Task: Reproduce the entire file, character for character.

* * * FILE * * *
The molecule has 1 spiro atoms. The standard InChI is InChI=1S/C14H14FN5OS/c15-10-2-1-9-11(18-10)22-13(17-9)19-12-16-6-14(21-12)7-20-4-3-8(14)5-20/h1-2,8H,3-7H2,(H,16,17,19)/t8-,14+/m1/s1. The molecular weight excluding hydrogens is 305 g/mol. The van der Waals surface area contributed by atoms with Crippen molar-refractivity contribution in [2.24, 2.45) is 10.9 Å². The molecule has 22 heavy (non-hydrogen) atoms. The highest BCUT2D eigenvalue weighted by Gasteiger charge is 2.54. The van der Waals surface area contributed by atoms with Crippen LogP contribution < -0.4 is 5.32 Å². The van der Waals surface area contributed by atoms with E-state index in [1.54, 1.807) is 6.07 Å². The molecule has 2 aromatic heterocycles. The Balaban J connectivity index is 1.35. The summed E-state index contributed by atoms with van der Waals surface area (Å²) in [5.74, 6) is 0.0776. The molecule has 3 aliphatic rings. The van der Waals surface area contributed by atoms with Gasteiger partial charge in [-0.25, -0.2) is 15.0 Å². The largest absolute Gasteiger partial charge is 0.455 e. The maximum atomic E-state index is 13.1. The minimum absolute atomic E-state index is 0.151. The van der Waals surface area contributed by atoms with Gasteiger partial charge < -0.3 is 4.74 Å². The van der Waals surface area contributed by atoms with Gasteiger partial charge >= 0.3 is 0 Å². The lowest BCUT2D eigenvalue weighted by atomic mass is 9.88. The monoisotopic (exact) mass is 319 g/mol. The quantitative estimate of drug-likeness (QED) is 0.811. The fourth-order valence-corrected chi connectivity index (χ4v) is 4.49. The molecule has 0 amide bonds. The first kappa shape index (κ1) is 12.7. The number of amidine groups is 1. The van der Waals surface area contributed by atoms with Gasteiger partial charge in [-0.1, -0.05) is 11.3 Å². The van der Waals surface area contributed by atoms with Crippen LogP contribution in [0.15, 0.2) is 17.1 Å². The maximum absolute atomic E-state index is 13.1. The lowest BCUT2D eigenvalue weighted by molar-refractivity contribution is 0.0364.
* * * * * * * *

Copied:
The molecule has 1 spiro atoms. The standard InChI is InChI=1S/C14H14FN5OS/c15-10-2-1-9-11(18-10)22-13(17-9)19-12-16-6-14(21-12)7-20-4-3-8(14)5-20/h1-2,8H,3-7H2,(H,16,17,19)/t8-,14+/m1/s1. The molecular weight excluding hydrogens is 305 g/mol. The van der Waals surface area contributed by atoms with Crippen molar-refractivity contribution in [2.24, 2.45) is 10.9 Å². The molecule has 22 heavy (non-hydrogen) atoms. The highest BCUT2D eigenvalue weighted by Gasteiger charge is 2.54. The van der Waals surface area contributed by atoms with Crippen LogP contribution < -0.4 is 5.32 Å². The van der Waals surface area contributed by atoms with E-state index in [1.54, 1.807) is 6.07 Å². The molecule has 2 aromatic heterocycles. The Balaban J connectivity index is 1.35. The summed E-state index contributed by atoms with van der Waals surface area (Å²) in [5.74, 6) is 0.0776. The molecule has 3 aliphatic rings. The van der Waals surface area contributed by atoms with Gasteiger partial charge in [-0.25, -0.2) is 15.0 Å². The largest absolute Gasteiger partial charge is 0.455 e. The maximum atomic E-state index is 13.1. The minimum absolute atomic E-state index is 0.151. The van der Waals surface area contributed by atoms with Gasteiger partial charge < -0.3 is 4.74 Å². The van der Waals surface area contributed by atoms with Gasteiger partial charge >= 0.3 is 0 Å². The lowest BCUT2D eigenvalue weighted by atomic mass is 9.88. The monoisotopic (exact) mass is 319 g/mol. The quantitative estimate of drug-likeness (QED) is 0.811. The fourth-order valence-corrected chi connectivity index (χ4v) is 4.49. The molecule has 0 amide bonds. The first kappa shape index (κ1) is 12.7. The number of amidine groups is 1. The van der Waals surface area contributed by atoms with Gasteiger partial charge in [-0.1, -0.05) is 11.3 Å². The van der Waals surface area contributed by atoms with Crippen LogP contribution in [0.15, 0.2) is 17.1 Å². The maximum absolute atomic E-state index is 13.1. The lowest BCUT2D eigenvalue weighted by molar-refractivity contribution is 0.0364.